This is an excerpt from a recent yoga workshop I gave called “The Neurobiology of the 8 Limbs of Yoga.” I’m talking about why you can’t expect everyone to be able to tolerate doing yoga slowly and why versatility as a yoga teacher and yoga therapist are important.
I don’t mean to sound “judgy” here. When I watched it again, I felt like maybe it came off that way – but what I was trying to do is point to the dissing of slow yoga – or the brushing off of slow yoga as useless when often that is coming from an unexamined place. Yeesh, it’s interestingly unpleasant to watch oneself teach on video! I am my biggest critic!
I don’t think you’ve come across as judgy. I see it as providing real-life context. When I teach people in treatment recovery centers for substance use disorder, I continually remind them of why we go slow, the value of noticing what the experience is like on the inside. Many take quite a while to embrace the idea of self care and some do not seem to get it at all. A seed may be planted but I just don’t know. Another thing I repeat every class is the meaning of Namaste “the light in me sees the light in you.” That is also challenging for many. I can see in their eyes and their body language that perhaps they’ve never considered it an option to acknowledge themselves in a kind way or to think of themselves as having any kind of light within. Sad. That’s why this kind of yoga is necessary to treat the spiritual emergency that manifests as addiction, depression, etc.
Thanks Margaret, I don’t want to give the impression that some types of yoga are bad or that people who want them should be laughed at. That was my main concern. But as for your work, I totally agree with how you approach people struggling with trauma and addiction and that working to help them embody self-compassion and kindness is essential. kudos to you!
As an individual who has suffered from depression and addiction, plus physical limitations; methodical slower practice only made sense for me. However, language is probably the biggest barrier. Referring to “those people” hit me as judgy. It did make sense that where we are on our healing journey would affect the way we understand the class or workshop. And perhaps we’re not ready for that workshop. I was planning on the Neurobiology workshop and had difficulty with payment. So I stopped and doused if I should attend and the Universe said no. Another day…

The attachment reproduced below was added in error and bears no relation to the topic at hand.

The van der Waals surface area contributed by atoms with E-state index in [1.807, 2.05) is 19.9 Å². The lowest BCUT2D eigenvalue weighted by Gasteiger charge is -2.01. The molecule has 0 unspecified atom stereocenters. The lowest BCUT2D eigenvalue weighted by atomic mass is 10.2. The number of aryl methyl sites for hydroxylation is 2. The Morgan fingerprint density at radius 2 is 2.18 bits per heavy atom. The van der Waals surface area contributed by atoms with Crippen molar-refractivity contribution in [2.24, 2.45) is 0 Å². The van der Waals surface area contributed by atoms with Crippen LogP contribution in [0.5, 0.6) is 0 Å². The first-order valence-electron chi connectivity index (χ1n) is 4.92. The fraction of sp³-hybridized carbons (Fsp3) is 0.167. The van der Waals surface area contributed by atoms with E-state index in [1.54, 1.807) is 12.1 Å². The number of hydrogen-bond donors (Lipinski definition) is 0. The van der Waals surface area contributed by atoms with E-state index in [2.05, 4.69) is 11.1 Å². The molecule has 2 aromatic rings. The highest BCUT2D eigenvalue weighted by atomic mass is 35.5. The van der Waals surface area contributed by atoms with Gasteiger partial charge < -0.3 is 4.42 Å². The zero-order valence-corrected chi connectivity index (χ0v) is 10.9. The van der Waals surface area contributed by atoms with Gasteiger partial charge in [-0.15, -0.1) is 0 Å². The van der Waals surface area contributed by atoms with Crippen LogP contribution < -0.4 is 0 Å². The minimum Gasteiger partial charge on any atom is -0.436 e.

Your strength and stamina are amazing. You keep staying true to your truth. THANK YOU for sharing your journey.
Thank Elissa, for the comment and for staying true to your journey as well. In terms of the context of this clip, I’d like to clarify the background of my comments. As a yoga teacher and yoga therapist since 1996, I have struggled for students in a market which holds up fast and/or difficult yoga as the goal of practice. But I’m not sure it’s confined to this market. The idea that harder poses are “more advanced” and that slower yoga equates with “beginner yoga” is ubiquitous. It’s only been very recently that neuroscience has begun to demonstrate the value of slower asana practices. That being said, for years I have fielded comments and feedback from clients/participants/other yoga teachers over the years including:
“I don’t see the value of what you do.”
“I’m outta here, I want to do real yoga.”
“Thank you for introducing me to yoga, I don’t come to your classes anymore because now I can do advanced yoga. But thanks for introducing me to it.”
“It’s nice that beginners have a teacher like you, but I have moved on to harder stuff.”
“It’s good that you help people start to get active, then once they are stronger, they can move on.”
And this is only from the people who actually open their mouths. I think most people with these thoughts just leave and don’t come back.
There is a dominant worldview behind this thinking that I go into in some detail in the course and my ebook, so there are important cultural reasons for it. Nevertheless, I have experienced a great deal of dismissal of my work. So it was from that place that these comments arose. Not with the intention of judging the people who hold these opinions for many valid, complex reasons, but wtih the enthusiasm that there is finally recognition for the value of slower practices. For me, it feels incredibly validating, and it’s been a really long time coming.